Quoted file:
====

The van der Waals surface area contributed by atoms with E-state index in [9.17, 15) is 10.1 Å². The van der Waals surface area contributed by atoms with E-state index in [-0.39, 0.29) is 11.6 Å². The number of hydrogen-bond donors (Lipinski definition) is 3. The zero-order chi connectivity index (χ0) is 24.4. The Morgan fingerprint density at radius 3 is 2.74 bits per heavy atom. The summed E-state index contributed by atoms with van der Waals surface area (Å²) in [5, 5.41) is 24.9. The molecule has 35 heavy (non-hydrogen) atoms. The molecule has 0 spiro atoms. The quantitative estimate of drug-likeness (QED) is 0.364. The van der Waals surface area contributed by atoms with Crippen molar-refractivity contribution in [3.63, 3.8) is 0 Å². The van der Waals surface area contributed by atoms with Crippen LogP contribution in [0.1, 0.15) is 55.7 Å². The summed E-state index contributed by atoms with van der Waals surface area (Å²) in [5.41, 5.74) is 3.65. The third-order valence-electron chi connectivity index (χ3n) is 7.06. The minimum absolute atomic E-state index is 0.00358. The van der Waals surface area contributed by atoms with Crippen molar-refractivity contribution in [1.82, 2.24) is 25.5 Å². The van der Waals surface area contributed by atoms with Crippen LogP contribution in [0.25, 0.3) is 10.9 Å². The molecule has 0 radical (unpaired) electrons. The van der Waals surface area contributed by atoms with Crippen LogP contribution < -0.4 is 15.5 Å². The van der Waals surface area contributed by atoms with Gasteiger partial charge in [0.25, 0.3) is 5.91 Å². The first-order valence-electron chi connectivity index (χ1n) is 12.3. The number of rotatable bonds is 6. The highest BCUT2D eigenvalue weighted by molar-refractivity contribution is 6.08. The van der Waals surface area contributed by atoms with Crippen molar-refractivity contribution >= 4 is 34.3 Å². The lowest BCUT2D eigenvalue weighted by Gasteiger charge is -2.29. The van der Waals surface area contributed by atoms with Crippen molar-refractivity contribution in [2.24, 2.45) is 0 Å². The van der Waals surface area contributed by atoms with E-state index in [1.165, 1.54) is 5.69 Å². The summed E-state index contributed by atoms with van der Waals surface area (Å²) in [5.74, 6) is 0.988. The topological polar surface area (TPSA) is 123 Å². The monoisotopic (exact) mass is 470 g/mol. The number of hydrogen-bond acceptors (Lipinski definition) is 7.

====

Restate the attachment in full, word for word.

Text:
The van der Waals surface area contributed by atoms with E-state index in [9.17, 15) is 10.1 Å². The van der Waals surface area contributed by atoms with E-state index in [-0.39, 0.29) is 11.6 Å². The number of hydrogen-bond donors (Lipinski definition) is 3. The zero-order chi connectivity index (χ0) is 24.4. The Morgan fingerprint density at radius 3 is 2.74 bits per heavy atom. The summed E-state index contributed by atoms with van der Waals surface area (Å²) in [5, 5.41) is 24.9. The molecule has 35 heavy (non-hydrogen) atoms. The molecule has 0 spiro atoms. The quantitative estimate of drug-likeness (QED) is 0.364. The van der Waals surface area contributed by atoms with Crippen molar-refractivity contribution in [3.63, 3.8) is 0 Å². The van der Waals surface area contributed by atoms with Crippen LogP contribution in [0.1, 0.15) is 55.7 Å². The summed E-state index contributed by atoms with van der Waals surface area (Å²) in [5.41, 5.74) is 3.65. The third-order valence-electron chi connectivity index (χ3n) is 7.06. The minimum absolute atomic E-state index is 0.00358. The van der Waals surface area contributed by atoms with Crippen molar-refractivity contribution in [1.82, 2.24) is 25.5 Å². The van der Waals surface area contributed by atoms with Crippen LogP contribution in [0.25, 0.3) is 10.9 Å². The molecule has 0 radical (unpaired) electrons. The van der Waals surface area contributed by atoms with Crippen LogP contribution < -0.4 is 15.5 Å². The van der Waals surface area contributed by atoms with Gasteiger partial charge in [0.25, 0.3) is 5.91 Å². The first-order valence-electron chi connectivity index (χ1n) is 12.3. The number of rotatable bonds is 6. The highest BCUT2D eigenvalue weighted by molar-refractivity contribution is 6.08. The van der Waals surface area contributed by atoms with Crippen molar-refractivity contribution >= 4 is 34.3 Å². The lowest BCUT2D eigenvalue weighted by Gasteiger charge is -2.29. The van der Waals surface area contributed by atoms with Crippen molar-refractivity contribution in [2.24, 2.45) is 0 Å². The van der Waals surface area contributed by atoms with E-state index in [1.165, 1.54) is 5.69 Å². The summed E-state index contributed by atoms with van der Waals surface area (Å²) in [5.74, 6) is 0.988. The topological polar surface area (TPSA) is 123 Å². The monoisotopic (exact) mass is 470 g/mol. The number of hydrogen-bond acceptors (Lipinski definition) is 7.